First of all, I would like to emphasize that DevOps is a culture and not a role. In my opinion one could compare it with a team of commandos that have their own expertise, e.g. sniper, marine, sapper (think about the commandos series). The combination of these expertises, basically working together, makes it possible to accomplish missions or creating business value as soon as possible.
LowOps and NoOps
Since a couple of weeks I found that after lot's of conversations with people, that a rather talk about LowOps these days. If I implement a solution then this means that it is completely automated and that a colleague can deploy machines themselves rather than asking me. Sometimes it is not immediately possible to automate it completely, but then I ensure that it is automated for myself to ensure that I only have to run one command in order to get the work done (LowOps), instead of wasting a couple of hours. If I have created such solution, I ensure that a ticket has been created for a colleague to automate my personal solution for everybody. Example: a collegue of mine transformed one of my bash script in a bot that it now run every night. This means that the knowledge has been transferred and that a NoOps solution has been created and we can both focus on new tasks.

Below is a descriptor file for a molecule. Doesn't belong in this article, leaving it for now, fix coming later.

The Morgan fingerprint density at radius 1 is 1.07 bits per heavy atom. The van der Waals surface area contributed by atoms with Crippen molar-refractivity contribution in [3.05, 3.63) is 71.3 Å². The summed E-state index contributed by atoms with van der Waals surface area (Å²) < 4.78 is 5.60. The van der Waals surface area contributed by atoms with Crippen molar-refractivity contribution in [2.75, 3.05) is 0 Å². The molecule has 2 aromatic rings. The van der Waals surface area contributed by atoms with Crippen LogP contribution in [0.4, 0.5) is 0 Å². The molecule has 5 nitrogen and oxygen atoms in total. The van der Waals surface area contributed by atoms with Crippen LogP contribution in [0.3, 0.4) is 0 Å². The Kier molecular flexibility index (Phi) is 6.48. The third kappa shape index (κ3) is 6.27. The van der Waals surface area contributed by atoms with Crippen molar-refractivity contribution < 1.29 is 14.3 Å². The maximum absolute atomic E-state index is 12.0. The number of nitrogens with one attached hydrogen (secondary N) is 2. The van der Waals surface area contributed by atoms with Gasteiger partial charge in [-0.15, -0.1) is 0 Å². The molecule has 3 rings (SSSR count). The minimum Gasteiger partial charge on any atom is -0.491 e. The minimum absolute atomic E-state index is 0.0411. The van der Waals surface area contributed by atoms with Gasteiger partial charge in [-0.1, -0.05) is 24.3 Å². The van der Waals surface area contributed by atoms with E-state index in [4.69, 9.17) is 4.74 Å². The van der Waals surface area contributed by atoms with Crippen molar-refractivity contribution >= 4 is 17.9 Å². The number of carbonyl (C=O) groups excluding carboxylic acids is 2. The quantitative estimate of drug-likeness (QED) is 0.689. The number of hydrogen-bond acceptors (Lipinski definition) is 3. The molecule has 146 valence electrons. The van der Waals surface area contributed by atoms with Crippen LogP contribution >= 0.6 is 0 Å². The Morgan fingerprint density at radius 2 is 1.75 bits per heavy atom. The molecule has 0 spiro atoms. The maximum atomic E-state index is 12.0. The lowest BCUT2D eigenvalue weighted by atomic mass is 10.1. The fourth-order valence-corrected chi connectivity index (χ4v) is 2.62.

Figure 1: https://www.gslab.com/blog-post/what-is-noops/
"how to start with devops"
Ensure that you are part of a team with mixed competences and that the team has to deploy the software themselves. Talk with all team members and start with tasks that nobody wants to do as there is a lack of knowledge or willingness. If you start with a task then you will bump into things you do not know. Start to watch videos, attend meetups, buy and read books, read blogs and official documentation about tooling, ask colleagues to review your pull requests and communicate and listen well to people, document things well and prepare and demonstrate solutions to colleagues (knowledge sharing). The last suggestion is to keep an eye on the work-life balance.